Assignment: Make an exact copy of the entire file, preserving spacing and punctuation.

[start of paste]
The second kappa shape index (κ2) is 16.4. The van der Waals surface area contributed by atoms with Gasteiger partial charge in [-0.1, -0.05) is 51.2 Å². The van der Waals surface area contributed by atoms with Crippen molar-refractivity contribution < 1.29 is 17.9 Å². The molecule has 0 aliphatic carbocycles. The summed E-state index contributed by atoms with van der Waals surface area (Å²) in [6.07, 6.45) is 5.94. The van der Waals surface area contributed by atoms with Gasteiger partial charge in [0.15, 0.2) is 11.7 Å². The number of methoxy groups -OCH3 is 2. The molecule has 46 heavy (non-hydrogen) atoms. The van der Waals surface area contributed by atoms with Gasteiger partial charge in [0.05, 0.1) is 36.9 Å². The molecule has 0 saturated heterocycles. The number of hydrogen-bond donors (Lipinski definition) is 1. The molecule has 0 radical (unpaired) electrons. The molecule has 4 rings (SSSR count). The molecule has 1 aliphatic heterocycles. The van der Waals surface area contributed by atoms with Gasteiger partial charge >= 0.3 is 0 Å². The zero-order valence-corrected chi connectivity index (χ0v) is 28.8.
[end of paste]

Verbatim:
The second kappa shape index (κ2) is 16.4. The van der Waals surface area contributed by atoms with Gasteiger partial charge in [-0.1, -0.05) is 51.2 Å². The van der Waals surface area contributed by atoms with Crippen molar-refractivity contribution < 1.29 is 17.9 Å². The molecule has 0 aliphatic carbocycles. The summed E-state index contributed by atoms with van der Waals surface area (Å²) in [6.07, 6.45) is 5.94. The van der Waals surface area contributed by atoms with Gasteiger partial charge in [0.15, 0.2) is 11.7 Å². The number of methoxy groups -OCH3 is 2. The molecule has 46 heavy (non-hydrogen) atoms. The van der Waals surface area contributed by atoms with Gasteiger partial charge in [0.05, 0.1) is 36.9 Å². The molecule has 0 saturated heterocycles. The number of hydrogen-bond donors (Lipinski definition) is 1. The molecule has 0 radical (unpaired) electrons. The molecule has 4 rings (SSSR count). The molecule has 1 aliphatic heterocycles. The van der Waals surface area contributed by atoms with Gasteiger partial charge >= 0.3 is 0 Å². The zero-order valence-corrected chi connectivity index (χ0v) is 28.8.